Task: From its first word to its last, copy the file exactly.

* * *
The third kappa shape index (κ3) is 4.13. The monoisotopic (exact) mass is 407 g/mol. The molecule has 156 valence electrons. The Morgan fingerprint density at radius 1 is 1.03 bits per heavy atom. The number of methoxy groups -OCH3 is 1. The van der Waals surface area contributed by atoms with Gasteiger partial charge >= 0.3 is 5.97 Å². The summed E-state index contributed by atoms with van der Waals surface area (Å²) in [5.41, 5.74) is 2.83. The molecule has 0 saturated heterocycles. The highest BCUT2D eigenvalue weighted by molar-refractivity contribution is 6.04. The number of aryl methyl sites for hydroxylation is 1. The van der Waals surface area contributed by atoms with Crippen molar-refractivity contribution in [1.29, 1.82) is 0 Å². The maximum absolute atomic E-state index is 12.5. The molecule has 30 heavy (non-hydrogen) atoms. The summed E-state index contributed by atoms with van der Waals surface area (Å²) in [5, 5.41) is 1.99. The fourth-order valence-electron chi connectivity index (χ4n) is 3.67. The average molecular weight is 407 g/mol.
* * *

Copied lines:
The third kappa shape index (κ3) is 4.13. The monoisotopic (exact) mass is 407 g/mol. The molecule has 156 valence electrons. The Morgan fingerprint density at radius 1 is 1.03 bits per heavy atom. The number of methoxy groups -OCH3 is 1. The van der Waals surface area contributed by atoms with Gasteiger partial charge >= 0.3 is 5.97 Å². The summed E-state index contributed by atoms with van der Waals surface area (Å²) in [5.41, 5.74) is 2.83. The molecule has 0 saturated heterocycles. The highest BCUT2D eigenvalue weighted by molar-refractivity contribution is 6.04. The number of aryl methyl sites for hydroxylation is 1. The van der Waals surface area contributed by atoms with Crippen molar-refractivity contribution in [1.29, 1.82) is 0 Å². The maximum absolute atomic E-state index is 12.5. The molecule has 30 heavy (non-hydrogen) atoms. The summed E-state index contributed by atoms with van der Waals surface area (Å²) in [5, 5.41) is 1.99. The fourth-order valence-electron chi connectivity index (χ4n) is 3.67. The average molecular weight is 407 g/mol.